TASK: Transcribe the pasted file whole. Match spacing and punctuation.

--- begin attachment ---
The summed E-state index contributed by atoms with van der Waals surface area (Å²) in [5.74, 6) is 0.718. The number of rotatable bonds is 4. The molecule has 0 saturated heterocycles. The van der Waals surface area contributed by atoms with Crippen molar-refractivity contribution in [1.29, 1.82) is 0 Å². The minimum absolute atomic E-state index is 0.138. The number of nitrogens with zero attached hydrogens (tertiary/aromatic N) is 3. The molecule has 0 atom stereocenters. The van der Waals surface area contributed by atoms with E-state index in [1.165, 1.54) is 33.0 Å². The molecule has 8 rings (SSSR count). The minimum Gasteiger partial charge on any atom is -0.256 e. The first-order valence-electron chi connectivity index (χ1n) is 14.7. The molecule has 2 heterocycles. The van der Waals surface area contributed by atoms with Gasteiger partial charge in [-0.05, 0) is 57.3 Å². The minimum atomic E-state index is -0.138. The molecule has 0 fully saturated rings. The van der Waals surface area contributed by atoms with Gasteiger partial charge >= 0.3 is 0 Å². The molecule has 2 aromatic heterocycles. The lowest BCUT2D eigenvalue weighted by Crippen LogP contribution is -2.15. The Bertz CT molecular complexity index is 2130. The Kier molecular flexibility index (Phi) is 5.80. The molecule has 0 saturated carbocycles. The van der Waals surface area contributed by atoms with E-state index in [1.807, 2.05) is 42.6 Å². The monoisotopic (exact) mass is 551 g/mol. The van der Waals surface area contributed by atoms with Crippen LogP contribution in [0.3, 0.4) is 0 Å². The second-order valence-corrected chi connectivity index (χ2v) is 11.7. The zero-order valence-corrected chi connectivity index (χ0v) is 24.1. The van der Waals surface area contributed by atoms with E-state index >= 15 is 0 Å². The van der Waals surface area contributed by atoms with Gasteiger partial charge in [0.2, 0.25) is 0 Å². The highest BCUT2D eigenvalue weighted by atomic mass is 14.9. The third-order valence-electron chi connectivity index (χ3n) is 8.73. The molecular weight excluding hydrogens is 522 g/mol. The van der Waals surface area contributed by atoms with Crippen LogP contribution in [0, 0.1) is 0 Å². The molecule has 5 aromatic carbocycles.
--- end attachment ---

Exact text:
The summed E-state index contributed by atoms with van der Waals surface area (Å²) in [5.74, 6) is 0.718. The number of rotatable bonds is 4. The molecule has 0 saturated heterocycles. The van der Waals surface area contributed by atoms with Crippen molar-refractivity contribution in [1.29, 1.82) is 0 Å². The minimum absolute atomic E-state index is 0.138. The number of nitrogens with zero attached hydrogens (tertiary/aromatic N) is 3. The molecule has 0 atom stereocenters. The van der Waals surface area contributed by atoms with E-state index in [1.165, 1.54) is 33.0 Å². The molecule has 8 rings (SSSR count). The minimum Gasteiger partial charge on any atom is -0.256 e. The first-order valence-electron chi connectivity index (χ1n) is 14.7. The molecule has 2 heterocycles. The van der Waals surface area contributed by atoms with Gasteiger partial charge in [-0.05, 0) is 57.3 Å². The minimum atomic E-state index is -0.138. The molecule has 0 fully saturated rings. The van der Waals surface area contributed by atoms with Gasteiger partial charge >= 0.3 is 0 Å². The molecule has 2 aromatic heterocycles. The lowest BCUT2D eigenvalue weighted by Crippen LogP contribution is -2.15. The Bertz CT molecular complexity index is 2130. The Kier molecular flexibility index (Phi) is 5.80. The molecule has 0 saturated carbocycles. The van der Waals surface area contributed by atoms with E-state index in [1.807, 2.05) is 42.6 Å². The monoisotopic (exact) mass is 551 g/mol. The van der Waals surface area contributed by atoms with Crippen LogP contribution in [0.3, 0.4) is 0 Å². The second-order valence-corrected chi connectivity index (χ2v) is 11.7. The zero-order valence-corrected chi connectivity index (χ0v) is 24.1. The van der Waals surface area contributed by atoms with E-state index >= 15 is 0 Å². The van der Waals surface area contributed by atoms with Gasteiger partial charge in [0.2, 0.25) is 0 Å². The highest BCUT2D eigenvalue weighted by atomic mass is 14.9. The third-order valence-electron chi connectivity index (χ3n) is 8.73. The molecular weight excluding hydrogens is 522 g/mol. The van der Waals surface area contributed by atoms with Crippen LogP contribution in [0, 0.1) is 0 Å². The molecule has 5 aromatic carbocycles.